How does she come up with this stuff? “I chuck skills and then me and my coach will just decide which ones I can do the best and which ones will be best for my start value,” explained Lee. “I like having a unique routine.” Her goals for the next few months include improving her consistency, and building herself back up on vault and floor, where she’s been slowed by an ankle injury.
Overall, Lee is optimistic about the future.
“I think this year’s going to be pretty good,” she said.
Taking A Spill Can Be Just As Thrilling As Sticking The Landing
Yes, OK, technically you’re not supposed to catch your Cassina on high bar with just one hand, like Shane Wiskus did during the all-around final Friday night, but if you happen to and manage to pull it off, you do look like a superhero doing it. Same goes for pommel horse specialist Stephen Nedoroscik, who literally backflipped off the apparatus when things went wrong midway through his intricate routine.
Wiskus was sheepish about his error; Nedoroscik was incensed. When all was said and done and most people had left the arena on Friday night, Nedoroscik stayed put, climbed back on the pommel horse, and ground out a full routine, bowing to no one as he finished.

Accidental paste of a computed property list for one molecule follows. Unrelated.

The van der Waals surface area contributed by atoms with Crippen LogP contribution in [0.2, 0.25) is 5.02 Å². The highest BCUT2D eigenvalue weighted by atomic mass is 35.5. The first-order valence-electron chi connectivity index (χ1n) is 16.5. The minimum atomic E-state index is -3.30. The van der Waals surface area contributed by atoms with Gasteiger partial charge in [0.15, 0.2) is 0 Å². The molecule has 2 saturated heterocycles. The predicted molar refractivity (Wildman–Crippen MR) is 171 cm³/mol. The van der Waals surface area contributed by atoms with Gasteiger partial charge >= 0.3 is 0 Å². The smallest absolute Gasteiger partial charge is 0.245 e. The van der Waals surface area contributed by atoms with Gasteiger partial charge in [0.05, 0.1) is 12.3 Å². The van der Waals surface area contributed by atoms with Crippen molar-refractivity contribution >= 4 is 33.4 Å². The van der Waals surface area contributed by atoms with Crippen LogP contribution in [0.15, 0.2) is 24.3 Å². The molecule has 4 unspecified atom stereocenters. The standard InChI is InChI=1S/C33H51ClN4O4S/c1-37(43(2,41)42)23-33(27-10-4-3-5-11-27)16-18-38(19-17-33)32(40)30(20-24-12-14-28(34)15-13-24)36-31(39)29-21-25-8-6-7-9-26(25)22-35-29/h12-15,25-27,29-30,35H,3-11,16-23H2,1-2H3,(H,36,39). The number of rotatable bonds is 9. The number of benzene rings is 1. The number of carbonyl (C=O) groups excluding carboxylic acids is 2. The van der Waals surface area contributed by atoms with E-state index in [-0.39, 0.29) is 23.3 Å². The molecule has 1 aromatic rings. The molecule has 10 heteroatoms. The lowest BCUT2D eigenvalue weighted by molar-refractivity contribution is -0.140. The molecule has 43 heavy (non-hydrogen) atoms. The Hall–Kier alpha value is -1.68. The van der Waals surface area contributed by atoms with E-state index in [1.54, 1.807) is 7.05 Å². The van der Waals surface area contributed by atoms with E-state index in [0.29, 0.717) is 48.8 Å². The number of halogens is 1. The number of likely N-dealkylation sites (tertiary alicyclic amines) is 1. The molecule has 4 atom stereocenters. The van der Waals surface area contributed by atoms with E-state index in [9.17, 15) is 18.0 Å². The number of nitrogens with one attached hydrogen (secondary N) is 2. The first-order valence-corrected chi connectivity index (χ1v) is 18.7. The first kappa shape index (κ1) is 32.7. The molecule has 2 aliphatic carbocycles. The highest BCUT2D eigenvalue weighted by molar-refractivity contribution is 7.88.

Yul Moldauer Is Firmly Focused On The Future
2017 U.S. champion Yul Moldauer had a rockier competition than he would have liked, falling on high bar during the all-around final, where he finished third, and on pommel horse and while attempting a new vault on the second day.
Still, handling big skills takes practice, and Moldauer has some of the biggest on the U.S. team, which will be aiming to medal for the first time in 12 years in Tokyo. The 24-year-old’s philosophy is that it’s better to mess things up at Winter Cup and nail them at the Olympic Games than the other way around.
“It doesn’t matter what we look like right now, it matters what we look like in six months,” he said matter-of-factly after the competition. “It was important to go for these new skills.”
The Kids Were More Than All Right
If these were normal times, Konnor McClain and Skye Blakely wouldn’t have been eligible for the Olympic team this year. The pandemic — and the ensuing decision to let 2005-born gymnasts compete at the Games — has accelerated their timetables. Neither looked fazed by it: Blakely turned in a flawless beam routine that set the standard on the event, while McClain impressed with supreme athleticism on both beam and vault. If they keep this up, both could potentially be in the conversation when Tokyo tickets are being doled out.